Encounters with Leonardo

Article – 15 Apr 2024

Image © Andrea Jemolo

Genius. It’s one of those words that has become so overused and misused in our febrile online age that it often feels in danger of redundancy. But genius in its truest sense remains an entirely accurate epithet for Leonardo Da Vinci.

Born in the tiny village of Anchiano, Florence, in April 1452, he became a man both of and ahead of his times. Arguably his most enduring fame is as a visionary artist, but he was a true polymath who turned his questing intellect towards multiple fields of study, including science, astronomy, sculpting, engineering and architecture.

Here was a rational mind that freely embraced the spiritual; a mind capable of taking conceptual leaps, making connections, and seeing things differently. As historian Kenneth Clarke noted "He is a standing refutation of the comfortable belief that all great men are simple".

Over the years Goppion has enjoyed the privilege of working on a number of projects protecting and displaying some of Leonardo’s most celebrated, enduring works. Among them, the ever-enigmatic Mona Lisa. We have been commissioned twice by the Musée du Louvre, Paris, in 2005 ⁣and 2019, to safeguard the masterpiece with bespoke display case designs. These required the highest standards of high-tech engineering, preventive conservation, and maximum legibility for the millions of visitors who flock to see this icon of global culture every year.

Vitrine "de Sécours", 2005

Image © Andrea Jemolo

The current display case has certainly proven its worth, protecting the Mona Lisa from anything the exterior environment can throw at it. This includes not only the usual suspects such as humidity, temperature and light, but more unexpected threats, including a smeared piece of cake, and in 2024, a flask of soup hurled by climate protestors.

As part of Goppion’s long-standing relationship with the Louvre, we were also commissioned to assist with the temporary display of the Burlington House Cartoon of The Virgin and Child with Saint Anne, in 2012 on loan from the National Gallery.

The Virgin and Child with Saint Anne cartoon, 2012

We travelled west to Dublin, Eire, to work with the Chester Beatty Library in 2007. The Library was proud to temporarily display the so-called Codex Leicester – famously purchased by Bill and Melinda Gates in 1994 and rarely on public display. The Codex is widely considered to be one of Leonardo’s most important illustrated scientific manuscripts, in which he ponders a number of subjects, including hydrology, astronomy and geology. Its pages are peppered with theories, experiments and observations: it is a wonderful window into the ceaselessly enquiring mind of the great man. Here, Goppion provided the display cases for the precious manuscripts.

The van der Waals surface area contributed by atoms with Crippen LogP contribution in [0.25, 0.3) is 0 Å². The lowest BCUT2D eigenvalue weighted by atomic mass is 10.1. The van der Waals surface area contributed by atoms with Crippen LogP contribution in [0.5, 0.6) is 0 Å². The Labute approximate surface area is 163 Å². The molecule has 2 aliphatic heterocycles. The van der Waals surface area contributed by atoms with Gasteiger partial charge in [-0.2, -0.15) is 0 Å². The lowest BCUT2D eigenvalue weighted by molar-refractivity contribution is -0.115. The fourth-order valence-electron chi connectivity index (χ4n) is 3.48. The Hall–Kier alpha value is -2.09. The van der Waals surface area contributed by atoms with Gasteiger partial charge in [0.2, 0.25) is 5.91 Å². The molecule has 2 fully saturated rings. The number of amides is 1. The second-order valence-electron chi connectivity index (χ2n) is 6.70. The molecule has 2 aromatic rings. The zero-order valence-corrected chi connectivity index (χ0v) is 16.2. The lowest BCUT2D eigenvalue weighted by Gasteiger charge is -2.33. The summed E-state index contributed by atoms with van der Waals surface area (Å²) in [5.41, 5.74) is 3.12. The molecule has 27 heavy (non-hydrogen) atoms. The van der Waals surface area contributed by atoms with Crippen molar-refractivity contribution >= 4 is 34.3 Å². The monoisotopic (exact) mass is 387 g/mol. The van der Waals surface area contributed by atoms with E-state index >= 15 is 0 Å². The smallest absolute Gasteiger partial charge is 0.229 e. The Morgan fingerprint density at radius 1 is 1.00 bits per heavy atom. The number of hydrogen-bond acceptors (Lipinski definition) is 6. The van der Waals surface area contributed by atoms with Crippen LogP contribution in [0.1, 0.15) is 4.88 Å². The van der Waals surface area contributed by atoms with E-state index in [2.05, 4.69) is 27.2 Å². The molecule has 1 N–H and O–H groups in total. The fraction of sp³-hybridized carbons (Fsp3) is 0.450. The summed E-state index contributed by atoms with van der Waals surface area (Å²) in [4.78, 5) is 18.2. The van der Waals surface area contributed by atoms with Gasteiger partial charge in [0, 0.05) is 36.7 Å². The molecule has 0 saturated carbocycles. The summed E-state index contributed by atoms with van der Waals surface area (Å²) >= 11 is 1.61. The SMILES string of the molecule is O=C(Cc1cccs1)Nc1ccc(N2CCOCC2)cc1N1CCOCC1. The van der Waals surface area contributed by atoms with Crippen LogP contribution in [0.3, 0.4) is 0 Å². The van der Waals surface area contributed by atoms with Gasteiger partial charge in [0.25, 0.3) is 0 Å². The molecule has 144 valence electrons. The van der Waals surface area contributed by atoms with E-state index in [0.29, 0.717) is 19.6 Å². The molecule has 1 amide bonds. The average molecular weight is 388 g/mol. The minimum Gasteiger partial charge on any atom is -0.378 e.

Unsurprisingly, Italy proudly hosts a great many works by its famous son. Milan is home to a number of famous Leonardo paintings, including The Last Supper, at Santa Maria delle Grazie. In 2008, Goppion had the great honor of being trusted with realizing the exhibition elements for this legendary painting. In addition to providing 4 frame cases for sketches and prints present in the exhibit, we also produced a low, solid metal, wall-anchored barricade, which provides accompanying information and interpretive panels.

The following year, we provided a display case for another of Leonardo’s most famous paintings, the enigmatic Saint John the Baptist, for a temporary exhibit at the Palazzo Marino.

Also in Milan, at the Ambrosiana Library, we created special modular table cases for the first public display of the Atlantic Codex. The twelve large-format bound ‘atlas’ volumes contain many original signed drawings and notes by Leonardo, along with work by his students – in all numbering well over a thousand pages. Their fragility and rarity required stringent protective measures against theft, light exposure and inadequate micro-climate, plus support to avoid tension on the volume bindings.

Codex Atlanticus Exhibition

Another famous Leonardo painting is the Lady With an Ermine, made in c.1490. Just over 500 years later, in 1998, the original canvas went on tour in Italy, where it was displayed at three prestigious locations in Rome, Florence and Milan.

Lady with Ermine

Goppion was enlisted to design and realize an airtight display case that could handle the rigors and variables of temporary display in very different environments. At the Gallerie dell’ Accademia, Venice, Goppion has twice worked with yet another of Leonardo’s iconic works, the Vitruvian Man. First in 2002, and again in 2019, when we returned with an innovative new custom-made, micro-climate controlled frame that offers maximum protection and visibility.

Goppion’s ongoing relationship with Leonardo Da Vinci is of course rewarding; we are helping to protect his legacy for future generations. But collectively, his copious artworks and manuscripts are also a reminder to us all. A reminder of the innate and timeless value such works bring to global culture, reflecting the power and potential of creative endeavor, and the unending curiosity that makes us truly human.